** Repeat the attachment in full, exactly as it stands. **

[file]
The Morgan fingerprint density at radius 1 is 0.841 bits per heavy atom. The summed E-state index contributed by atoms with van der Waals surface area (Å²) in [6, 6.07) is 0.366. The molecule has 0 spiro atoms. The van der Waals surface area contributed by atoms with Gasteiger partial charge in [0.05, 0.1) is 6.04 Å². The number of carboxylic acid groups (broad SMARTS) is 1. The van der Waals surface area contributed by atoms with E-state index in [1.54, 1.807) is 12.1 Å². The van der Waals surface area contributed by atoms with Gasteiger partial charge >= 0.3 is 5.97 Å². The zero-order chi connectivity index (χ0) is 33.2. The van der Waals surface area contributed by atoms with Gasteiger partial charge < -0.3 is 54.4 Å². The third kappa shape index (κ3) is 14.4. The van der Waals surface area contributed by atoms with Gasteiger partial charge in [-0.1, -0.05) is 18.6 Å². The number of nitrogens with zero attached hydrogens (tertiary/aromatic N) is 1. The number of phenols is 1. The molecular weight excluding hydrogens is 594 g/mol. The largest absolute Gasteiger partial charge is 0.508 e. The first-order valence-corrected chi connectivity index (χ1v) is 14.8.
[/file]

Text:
The Morgan fingerprint density at radius 1 is 0.841 bits per heavy atom. The summed E-state index contributed by atoms with van der Waals surface area (Å²) in [6, 6.07) is 0.366. The molecule has 0 spiro atoms. The van der Waals surface area contributed by atoms with Gasteiger partial charge in [0.05, 0.1) is 6.04 Å². The number of carboxylic acid groups (broad SMARTS) is 1. The van der Waals surface area contributed by atoms with E-state index in [1.54, 1.807) is 12.1 Å². The van der Waals surface area contributed by atoms with Gasteiger partial charge >= 0.3 is 5.97 Å². The zero-order chi connectivity index (χ0) is 33.2. The van der Waals surface area contributed by atoms with Gasteiger partial charge < -0.3 is 54.4 Å². The third kappa shape index (κ3) is 14.4. The van der Waals surface area contributed by atoms with Gasteiger partial charge in [-0.1, -0.05) is 18.6 Å². The number of nitrogens with zero attached hydrogens (tertiary/aromatic N) is 1. The number of phenols is 1. The molecular weight excluding hydrogens is 594 g/mol. The largest absolute Gasteiger partial charge is 0.508 e. The first-order valence-corrected chi connectivity index (χ1v) is 14.8.